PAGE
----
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Can a weekend marriage work? Here's what 3 months of living apart from her husband taught this author.
Can a weekend marriage work? Here’s what 3 months of living apart from her husband taught this author.
“It’s funny how ‘a part’ and ‘apart’ are complete opposites, yet only differ by a little space.” – Wade Rouse.
I moved to Sweden six months after my marriage and after more than a year of struggle, I finally got hold of my dream job. When I thought that here was finally my chance to be happy and accomplished, it turned out that my husband got an excellent opportunity with this firm, three hours away from the place we currently lived at. To cut a long story short, we live in different houses for about three months now.
How has the experience been, you ask me? Better than we expected it to be. Here are the pros and cons of a weekend marriage based on my experience.
The excitement in a relationship builds up. There is much more to look forward to, lots of intimacy, romance and surprises. From imagining what your partner would be wearing to the Friday night dance or the Saturday brunch to noticing their new hairstyle or what they have prepared for dinner for you, every weekend is spicier than ever.
The fights of course won’t vanish into thin air. But they grow more mature than ever before. You will of course fight but they won’t stretch on for long as you realize that you are not together for long, with one of you needing to leave after a day or two.
I never realized how much I missed my husband until after we started to live separately due to our careers. We were dating online before our marriage but that was different. After marriage, however much the other person irritates you at times, even a day apart looks difficult. But then you realize the value of each other too, the hard way.
With Facetime, Facebook, Skype we do catch up after hard day’s work and tell each other almost everything, but at times there is so much to catch up with – so much so that it gets tiresome by the time you reach home and are pooped. Weekdays are exhausting and all you feel like doing is to just eat and catch some sleep.
The weekends are exhausting too when you have something or the other planned. It is difficult to find quality time together, especially with all the grocery shopping, house work, etc.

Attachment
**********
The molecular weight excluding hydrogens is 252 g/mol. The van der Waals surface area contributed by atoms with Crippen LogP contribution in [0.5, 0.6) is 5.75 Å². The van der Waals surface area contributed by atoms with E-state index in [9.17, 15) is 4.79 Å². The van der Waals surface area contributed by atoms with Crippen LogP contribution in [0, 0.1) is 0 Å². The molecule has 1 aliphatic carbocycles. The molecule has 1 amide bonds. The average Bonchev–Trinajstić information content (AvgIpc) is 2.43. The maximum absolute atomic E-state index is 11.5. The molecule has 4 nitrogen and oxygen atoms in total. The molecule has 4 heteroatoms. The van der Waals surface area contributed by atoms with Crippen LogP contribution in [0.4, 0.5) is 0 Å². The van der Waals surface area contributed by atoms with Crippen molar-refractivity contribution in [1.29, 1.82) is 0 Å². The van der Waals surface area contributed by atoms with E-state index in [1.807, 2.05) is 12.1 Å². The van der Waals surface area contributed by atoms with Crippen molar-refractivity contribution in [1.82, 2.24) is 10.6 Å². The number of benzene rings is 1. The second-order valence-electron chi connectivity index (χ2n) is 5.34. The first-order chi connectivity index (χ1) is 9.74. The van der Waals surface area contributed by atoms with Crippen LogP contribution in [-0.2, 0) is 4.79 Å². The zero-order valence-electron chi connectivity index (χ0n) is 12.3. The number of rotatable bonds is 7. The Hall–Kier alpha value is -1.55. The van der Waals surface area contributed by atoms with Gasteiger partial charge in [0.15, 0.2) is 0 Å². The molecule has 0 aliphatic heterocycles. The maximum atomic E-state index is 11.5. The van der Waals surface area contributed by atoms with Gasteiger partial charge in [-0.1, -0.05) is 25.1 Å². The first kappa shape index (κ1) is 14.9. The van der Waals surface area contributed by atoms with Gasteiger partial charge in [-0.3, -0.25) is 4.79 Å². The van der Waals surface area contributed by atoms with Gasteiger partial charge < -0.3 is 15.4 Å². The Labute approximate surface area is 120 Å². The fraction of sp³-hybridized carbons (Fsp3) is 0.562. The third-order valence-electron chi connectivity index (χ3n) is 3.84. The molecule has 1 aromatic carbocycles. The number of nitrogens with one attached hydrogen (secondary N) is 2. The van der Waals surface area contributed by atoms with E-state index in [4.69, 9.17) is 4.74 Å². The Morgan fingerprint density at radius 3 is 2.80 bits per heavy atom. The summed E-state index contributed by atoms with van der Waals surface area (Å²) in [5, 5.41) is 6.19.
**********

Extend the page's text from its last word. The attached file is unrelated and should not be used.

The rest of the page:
Of course, your independent lives and careers might be going great but the uncertainty creeps in at times. Till what time is this set up meant for? You love your career but what about finding an opportunity to transfer to a common place? Would he be moving to where you are or should you take the plunge?
Independence is what we rediscover after staying apart and a sudden tremor of loneliness is what you feel at times. You might have a great social circle at work or outside of it, but nothing beats the feeling of rushing to your partner after a hard day of work. That feeling is something else.
There are things that you haven’t got a chance to do in a while, which you do now; something that your partner doesn’t much doesn’t enjoy doing, but you love – you do that. You cook something that he doesn’t enjoy eating. So the staying apart isn’t so bad after all!
The coming and going, the housework…these things seem to be important more than ever now. They seem to be an integral part of your lives now and most of your time goes in planning and packing and settling down, every week and every week after that.
There is no need of any special mention here that the longing grows stronger each day. You are more determined to ‘fight’ for each other and regain back your life to normalcy. The fondness for the partner grows tenfold.
Finally, a weekend marriage can be described as just a test through time to weather the storms of your marriage. It isn’t that bad, nor is it harmful to your marriage. However, if the foundation of a relationship itself is tumultuous, even staying together wouldn’t save it.
On the contrary, if the love is strong enough, it can withstand the ‘temporary’ set up of a weekend marriage. In fact, it only makes it spicier, meatier, crazier and drowned in more love.
holding hands image via Shutterstock
Meet Divya, Indian born-Swedish resident caught up in a world of contradictions ready to unravel the simple joys of life.She writes for Women's Web, LifeHack, Scoop Whoop and The Times Of India. read more...
Women's Web is an open platform that publishes a diversity of views, individual posts do not necessarily represent the platform's views and opinions at all times.
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